For clare_dragonfly‘s prompt
There were planets where you set down, built the first houses, and spent your four years of prep playing house like you were in the burbs back on Earth.
There were planets where you barely got the house up before the storms the weather satellites hadn’t seen nor predicted blew over you, and you spent four years just trying to survive and get enough built so the colonists coming after you wouldn’t die.
There were places where Murphy’s Law seemed to be in full effect, you lost half the team, but somehow managed to present a colony that looked tidy enough, so tidy the company was left asking “so what was the problem again?”
And then there was Fuge.
The Delfugiara was an M-class planet off the “beaten path,” inaccessible enough that the prep team was given a six-year stint instead of the normal four, Earth-like enough that they were sent down with a double team and livestock in sleepers, enough to get not just a colony but a town ready for the long-termers. It looked to be a Suburb Hop type of stay, what Marcel called Old McDonald’s Farm. They built their houses and their barns, thawed out their animals, and laid their fences.
And then the Taigups showed up.
Taig got to name them, because he brought the first one one, and Taig was three, Marcel and Stiggie’s son from their last stop. It looked sort of like a bunny, but the only place Taig had seen rabbits or hares was in picture files, so it was a Taigup, after, Siggie assumed, his father’s Marciup (an antelope-like creature on Tanner Three).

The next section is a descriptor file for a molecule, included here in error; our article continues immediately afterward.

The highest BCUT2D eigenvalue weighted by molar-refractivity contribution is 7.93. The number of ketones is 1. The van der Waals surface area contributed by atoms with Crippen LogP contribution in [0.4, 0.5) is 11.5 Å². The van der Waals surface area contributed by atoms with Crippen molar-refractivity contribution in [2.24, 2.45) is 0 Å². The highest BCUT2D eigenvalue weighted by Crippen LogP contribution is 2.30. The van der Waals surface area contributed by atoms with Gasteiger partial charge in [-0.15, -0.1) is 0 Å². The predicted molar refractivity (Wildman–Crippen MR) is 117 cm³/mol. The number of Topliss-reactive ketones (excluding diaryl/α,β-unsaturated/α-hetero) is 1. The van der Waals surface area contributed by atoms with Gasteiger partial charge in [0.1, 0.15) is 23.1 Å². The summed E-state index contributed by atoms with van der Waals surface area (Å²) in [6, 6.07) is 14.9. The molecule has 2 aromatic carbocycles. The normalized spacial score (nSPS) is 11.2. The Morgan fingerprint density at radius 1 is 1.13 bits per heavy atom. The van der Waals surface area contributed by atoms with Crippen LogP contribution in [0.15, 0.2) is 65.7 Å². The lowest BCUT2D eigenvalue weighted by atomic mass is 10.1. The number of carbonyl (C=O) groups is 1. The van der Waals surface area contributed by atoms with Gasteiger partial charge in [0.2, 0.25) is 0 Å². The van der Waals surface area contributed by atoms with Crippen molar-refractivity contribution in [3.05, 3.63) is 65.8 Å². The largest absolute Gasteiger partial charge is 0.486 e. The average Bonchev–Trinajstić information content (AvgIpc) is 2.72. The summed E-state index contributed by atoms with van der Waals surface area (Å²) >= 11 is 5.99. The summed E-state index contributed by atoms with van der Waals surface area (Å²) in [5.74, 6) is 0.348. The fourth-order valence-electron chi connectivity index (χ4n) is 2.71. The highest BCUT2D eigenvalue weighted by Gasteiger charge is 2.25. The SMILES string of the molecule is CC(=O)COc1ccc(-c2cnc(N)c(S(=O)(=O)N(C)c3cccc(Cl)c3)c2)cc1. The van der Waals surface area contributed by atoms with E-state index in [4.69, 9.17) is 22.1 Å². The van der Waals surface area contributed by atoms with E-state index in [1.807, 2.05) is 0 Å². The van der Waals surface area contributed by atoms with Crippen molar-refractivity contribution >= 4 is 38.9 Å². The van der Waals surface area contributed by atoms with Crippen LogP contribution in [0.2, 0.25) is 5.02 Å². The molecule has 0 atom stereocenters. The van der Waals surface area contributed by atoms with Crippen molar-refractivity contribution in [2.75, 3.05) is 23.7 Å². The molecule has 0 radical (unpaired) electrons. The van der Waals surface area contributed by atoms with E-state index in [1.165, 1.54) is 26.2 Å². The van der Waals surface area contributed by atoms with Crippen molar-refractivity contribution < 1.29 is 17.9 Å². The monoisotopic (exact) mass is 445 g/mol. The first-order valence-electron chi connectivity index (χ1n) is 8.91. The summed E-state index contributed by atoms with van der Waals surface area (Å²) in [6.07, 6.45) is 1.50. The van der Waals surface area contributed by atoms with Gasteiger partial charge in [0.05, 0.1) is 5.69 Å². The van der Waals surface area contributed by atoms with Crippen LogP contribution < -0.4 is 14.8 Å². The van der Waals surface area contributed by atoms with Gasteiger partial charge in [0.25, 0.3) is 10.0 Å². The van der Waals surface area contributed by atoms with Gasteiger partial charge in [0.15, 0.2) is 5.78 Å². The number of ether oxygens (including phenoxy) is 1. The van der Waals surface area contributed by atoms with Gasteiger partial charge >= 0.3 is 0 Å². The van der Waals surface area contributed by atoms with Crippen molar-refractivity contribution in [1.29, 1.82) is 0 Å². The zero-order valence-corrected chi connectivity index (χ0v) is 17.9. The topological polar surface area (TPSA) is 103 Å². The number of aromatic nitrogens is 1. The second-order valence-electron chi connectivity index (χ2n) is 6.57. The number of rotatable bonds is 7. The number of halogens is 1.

The Taigup liked the warmth of the house, about five degrees warmer than the surrounding area, which was in early-spring. It turned out it – and then the three others Taig brought home in quick succession – liked not only the warmth, but the lack of natural predators; their three-year-old would stand for them eating any number of things, but not His Pets.
They’d wondered at the lack of other small omnivores or herbivores. There were Taigups in the brush, but not massive numbers – enough to allow for reproduction over the number that were eaten by larger omnivores and the few big carnivores – but no mice-analogs, no dog-analogs, no badger-analogs. Nothing but Taigup.
When they came back to the house after a long day of Terradjusting to find sixteen Taigup where they’d had four, and the same the next three days as they spread them out like Free Kittens in a box, they began to understand.
“We’re going to have to get used to Taigup stew,” Marcel decided, as they pushed a box of the things out into the wilderness for the carnivores to eat. “Or we’re going to be drowning in bunnies.”
“I don’t think we can eat that fast.” Stiggie picked up a Taigup as it split itself into two. “Well, at least we can teach Taig exponential growth.”
(I was going to call it Welsh Taigup, even though that’s cheese, but I decided to go with something that actually involves bunny).
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